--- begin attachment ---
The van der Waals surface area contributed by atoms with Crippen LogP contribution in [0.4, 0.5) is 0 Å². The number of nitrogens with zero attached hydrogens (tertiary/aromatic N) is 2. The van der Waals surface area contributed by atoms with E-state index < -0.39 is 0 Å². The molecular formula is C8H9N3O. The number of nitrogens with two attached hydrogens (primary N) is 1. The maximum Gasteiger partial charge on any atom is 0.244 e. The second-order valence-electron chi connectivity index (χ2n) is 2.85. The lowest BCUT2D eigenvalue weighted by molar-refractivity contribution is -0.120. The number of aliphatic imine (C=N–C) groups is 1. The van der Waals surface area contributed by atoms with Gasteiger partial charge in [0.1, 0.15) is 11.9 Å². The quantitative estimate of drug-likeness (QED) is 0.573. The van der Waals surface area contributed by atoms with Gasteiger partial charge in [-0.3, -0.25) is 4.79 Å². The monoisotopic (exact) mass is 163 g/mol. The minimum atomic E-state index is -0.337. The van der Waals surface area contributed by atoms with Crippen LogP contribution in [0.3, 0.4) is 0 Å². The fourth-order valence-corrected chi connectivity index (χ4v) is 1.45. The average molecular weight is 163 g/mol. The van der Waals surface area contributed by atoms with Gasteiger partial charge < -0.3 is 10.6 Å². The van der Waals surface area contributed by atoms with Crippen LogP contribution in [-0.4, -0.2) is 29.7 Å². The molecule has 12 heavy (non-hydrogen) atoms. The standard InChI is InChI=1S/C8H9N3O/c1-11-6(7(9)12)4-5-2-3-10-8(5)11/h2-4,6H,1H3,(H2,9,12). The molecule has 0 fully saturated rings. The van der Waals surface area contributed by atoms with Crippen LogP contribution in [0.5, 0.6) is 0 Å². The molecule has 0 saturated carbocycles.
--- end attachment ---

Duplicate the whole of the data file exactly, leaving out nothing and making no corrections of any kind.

The van der Waals surface area contributed by atoms with Crippen LogP contribution in [0.4, 0.5) is 0 Å². The number of nitrogens with zero attached hydrogens (tertiary/aromatic N) is 2. The van der Waals surface area contributed by atoms with E-state index < -0.39 is 0 Å². The molecular formula is C8H9N3O. The number of nitrogens with two attached hydrogens (primary N) is 1. The maximum Gasteiger partial charge on any atom is 0.244 e. The second-order valence-electron chi connectivity index (χ2n) is 2.85. The lowest BCUT2D eigenvalue weighted by molar-refractivity contribution is -0.120. The number of aliphatic imine (C=N–C) groups is 1. The van der Waals surface area contributed by atoms with Gasteiger partial charge in [0.1, 0.15) is 11.9 Å². The quantitative estimate of drug-likeness (QED) is 0.573. The van der Waals surface area contributed by atoms with Gasteiger partial charge in [-0.3, -0.25) is 4.79 Å². The monoisotopic (exact) mass is 163 g/mol. The minimum atomic E-state index is -0.337. The van der Waals surface area contributed by atoms with Crippen LogP contribution in [0.3, 0.4) is 0 Å². The fourth-order valence-corrected chi connectivity index (χ4v) is 1.45. The average molecular weight is 163 g/mol. The van der Waals surface area contributed by atoms with Gasteiger partial charge < -0.3 is 10.6 Å². The van der Waals surface area contributed by atoms with Crippen LogP contribution in [-0.4, -0.2) is 29.7 Å². The molecule has 12 heavy (non-hydrogen) atoms. The standard InChI is InChI=1S/C8H9N3O/c1-11-6(7(9)12)4-5-2-3-10-8(5)11/h2-4,6H,1H3,(H2,9,12). The molecule has 0 fully saturated rings. The van der Waals surface area contributed by atoms with Crippen LogP contribution in [0.5, 0.6) is 0 Å². The molecule has 0 saturated carbocycles.